When Tim Barth arrived in 1994 as the new town manager, Spindale seemed an ideal spot for a young man with big plans and a master’s degree in public administration from UNC-Chapel Hill. This town of four thousand souls was quiet and charming, with good weather, inexpensive housing, safe neighborhoods, and strong, reliable revenue from its half-dozen mills.
Ten years later, things have changed. Barth has watched $30 million evaporate from Spindale’s tax base, the town’s workforce has been cut by 24 percent, and plugging new holes in the budget gets harder every year. When the Stonecutter mill closed, Spindale lost $280,000 a year in sewer fees. The town has 850,000 square feet of vacant industrial floor space that may never be filled. And, because 30 percent of the town’s adult workers do not have a high-school diploma, attracting new employers is a tough sell.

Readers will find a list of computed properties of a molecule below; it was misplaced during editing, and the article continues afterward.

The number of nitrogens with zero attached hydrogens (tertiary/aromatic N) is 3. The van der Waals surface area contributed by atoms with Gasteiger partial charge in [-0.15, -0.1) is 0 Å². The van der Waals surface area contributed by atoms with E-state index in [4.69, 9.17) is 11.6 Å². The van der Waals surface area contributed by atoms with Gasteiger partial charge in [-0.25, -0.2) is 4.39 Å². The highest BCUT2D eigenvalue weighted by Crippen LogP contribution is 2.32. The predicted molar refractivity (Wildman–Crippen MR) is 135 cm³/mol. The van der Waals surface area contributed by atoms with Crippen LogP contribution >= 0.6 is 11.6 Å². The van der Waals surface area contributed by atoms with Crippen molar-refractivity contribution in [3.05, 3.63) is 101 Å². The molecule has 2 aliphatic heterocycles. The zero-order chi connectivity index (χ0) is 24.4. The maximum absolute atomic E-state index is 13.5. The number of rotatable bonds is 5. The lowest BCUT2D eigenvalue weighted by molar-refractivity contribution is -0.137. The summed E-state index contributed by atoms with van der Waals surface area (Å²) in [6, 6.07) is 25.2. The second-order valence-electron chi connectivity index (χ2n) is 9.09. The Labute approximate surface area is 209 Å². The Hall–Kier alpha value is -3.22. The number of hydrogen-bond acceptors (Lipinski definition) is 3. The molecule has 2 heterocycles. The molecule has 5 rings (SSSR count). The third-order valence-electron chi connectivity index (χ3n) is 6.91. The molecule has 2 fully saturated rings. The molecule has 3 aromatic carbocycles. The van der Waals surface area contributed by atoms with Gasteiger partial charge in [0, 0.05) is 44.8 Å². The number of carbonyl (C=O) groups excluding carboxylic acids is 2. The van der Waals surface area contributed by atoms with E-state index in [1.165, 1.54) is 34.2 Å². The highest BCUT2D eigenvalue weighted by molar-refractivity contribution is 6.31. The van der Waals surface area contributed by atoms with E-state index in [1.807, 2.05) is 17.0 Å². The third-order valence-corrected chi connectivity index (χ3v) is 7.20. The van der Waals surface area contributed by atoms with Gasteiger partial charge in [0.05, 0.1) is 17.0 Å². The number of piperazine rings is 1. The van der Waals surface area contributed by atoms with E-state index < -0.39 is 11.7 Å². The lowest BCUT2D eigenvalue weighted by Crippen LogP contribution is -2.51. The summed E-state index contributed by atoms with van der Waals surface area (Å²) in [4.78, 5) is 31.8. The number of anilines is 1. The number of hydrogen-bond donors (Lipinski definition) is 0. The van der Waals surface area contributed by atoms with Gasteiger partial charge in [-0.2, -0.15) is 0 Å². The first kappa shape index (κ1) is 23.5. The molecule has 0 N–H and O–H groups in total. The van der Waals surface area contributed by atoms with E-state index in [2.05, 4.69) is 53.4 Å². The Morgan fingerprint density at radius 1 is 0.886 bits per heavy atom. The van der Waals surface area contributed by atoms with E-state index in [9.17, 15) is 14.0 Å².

When you ask Tim Barth if Spindale will survive, his answer is a firm, unequivocal “yes.” But when you ask him how, he thinks long and hard, and says, “I don’t know.”
Barth was on hand to discuss all of this when the Tar Heel Bus Tour made a stop in Spindale last May. Each year, the bus tour winds its way through the North Carolina countryside, acquainting new Carolina faculty members and administrators with the state’s farms, businesses, and barbecue joints. As the tour group stood with James Cowan in the empty Stonecutter plant, hearing his story, they were no longer tourists, along for the ride. The force of the storm became real.
Barth remembers it this way: “When they walked through that mill, through those big empty rooms, it was overwhelming. I don’t think they will ever forget what they saw in this town.”